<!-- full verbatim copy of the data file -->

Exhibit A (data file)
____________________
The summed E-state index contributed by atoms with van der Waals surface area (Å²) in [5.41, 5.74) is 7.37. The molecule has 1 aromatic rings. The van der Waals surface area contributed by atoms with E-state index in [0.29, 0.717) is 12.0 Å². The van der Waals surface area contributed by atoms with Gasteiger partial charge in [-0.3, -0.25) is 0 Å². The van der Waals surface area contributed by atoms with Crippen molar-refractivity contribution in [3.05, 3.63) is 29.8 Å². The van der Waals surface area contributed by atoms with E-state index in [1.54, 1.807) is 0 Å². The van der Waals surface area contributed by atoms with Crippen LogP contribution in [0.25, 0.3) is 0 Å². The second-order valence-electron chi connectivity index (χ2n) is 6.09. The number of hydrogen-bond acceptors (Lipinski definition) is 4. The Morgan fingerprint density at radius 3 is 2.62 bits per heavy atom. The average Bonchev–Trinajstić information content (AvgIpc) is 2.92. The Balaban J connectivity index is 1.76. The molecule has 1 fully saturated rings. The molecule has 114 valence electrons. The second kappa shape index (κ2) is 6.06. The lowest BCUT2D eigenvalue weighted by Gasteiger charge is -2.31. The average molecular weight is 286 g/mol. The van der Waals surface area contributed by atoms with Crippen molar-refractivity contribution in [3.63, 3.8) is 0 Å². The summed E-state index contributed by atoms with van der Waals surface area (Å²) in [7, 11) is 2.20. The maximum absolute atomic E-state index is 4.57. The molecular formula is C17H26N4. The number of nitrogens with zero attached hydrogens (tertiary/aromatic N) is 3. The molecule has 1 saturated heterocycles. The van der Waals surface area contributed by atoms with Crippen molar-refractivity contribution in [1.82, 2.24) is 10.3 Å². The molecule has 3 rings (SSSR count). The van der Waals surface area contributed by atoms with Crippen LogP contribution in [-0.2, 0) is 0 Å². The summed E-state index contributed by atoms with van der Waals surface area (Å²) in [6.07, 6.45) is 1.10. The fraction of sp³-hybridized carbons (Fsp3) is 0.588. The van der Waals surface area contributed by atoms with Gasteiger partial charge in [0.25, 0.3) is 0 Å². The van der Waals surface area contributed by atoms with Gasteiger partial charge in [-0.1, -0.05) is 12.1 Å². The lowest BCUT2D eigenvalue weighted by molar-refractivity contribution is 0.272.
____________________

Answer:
The summed E-state index contributed by atoms with van der Waals surface area (Å²) in [5.41, 5.74) is 7.37. The molecule has 1 aromatic rings. The van der Waals surface area contributed by atoms with E-state index in [0.29, 0.717) is 12.0 Å². The van der Waals surface area contributed by atoms with Gasteiger partial charge in [-0.3, -0.25) is 0 Å². The van der Waals surface area contributed by atoms with Crippen molar-refractivity contribution in [3.05, 3.63) is 29.8 Å². The van der Waals surface area contributed by atoms with E-state index in [1.54, 1.807) is 0 Å². The van der Waals surface area contributed by atoms with Crippen LogP contribution in [0.25, 0.3) is 0 Å². The second-order valence-electron chi connectivity index (χ2n) is 6.09. The number of hydrogen-bond acceptors (Lipinski definition) is 4. The Morgan fingerprint density at radius 3 is 2.62 bits per heavy atom. The average Bonchev–Trinajstić information content (AvgIpc) is 2.92. The Balaban J connectivity index is 1.76. The molecule has 1 fully saturated rings. The molecule has 114 valence electrons. The second kappa shape index (κ2) is 6.06. The lowest BCUT2D eigenvalue weighted by Gasteiger charge is -2.31. The average molecular weight is 286 g/mol. The van der Waals surface area contributed by atoms with Crippen molar-refractivity contribution in [3.63, 3.8) is 0 Å². The summed E-state index contributed by atoms with van der Waals surface area (Å²) in [7, 11) is 2.20. The maximum absolute atomic E-state index is 4.57. The molecular formula is C17H26N4. The number of nitrogens with zero attached hydrogens (tertiary/aromatic N) is 3. The molecule has 1 saturated heterocycles. The van der Waals surface area contributed by atoms with Crippen molar-refractivity contribution in [1.82, 2.24) is 10.3 Å². The molecule has 3 rings (SSSR count). The van der Waals surface area contributed by atoms with Crippen LogP contribution in [-0.2, 0) is 0 Å². The summed E-state index contributed by atoms with van der Waals surface area (Å²) in [6.07, 6.45) is 1.10. The fraction of sp³-hybridized carbons (Fsp3) is 0.588. The van der Waals surface area contributed by atoms with Gasteiger partial charge in [0.25, 0.3) is 0 Å². The van der Waals surface area contributed by atoms with Gasteiger partial charge in [-0.1, -0.05) is 12.1 Å². The lowest BCUT2D eigenvalue weighted by molar-refractivity contribution is 0.272.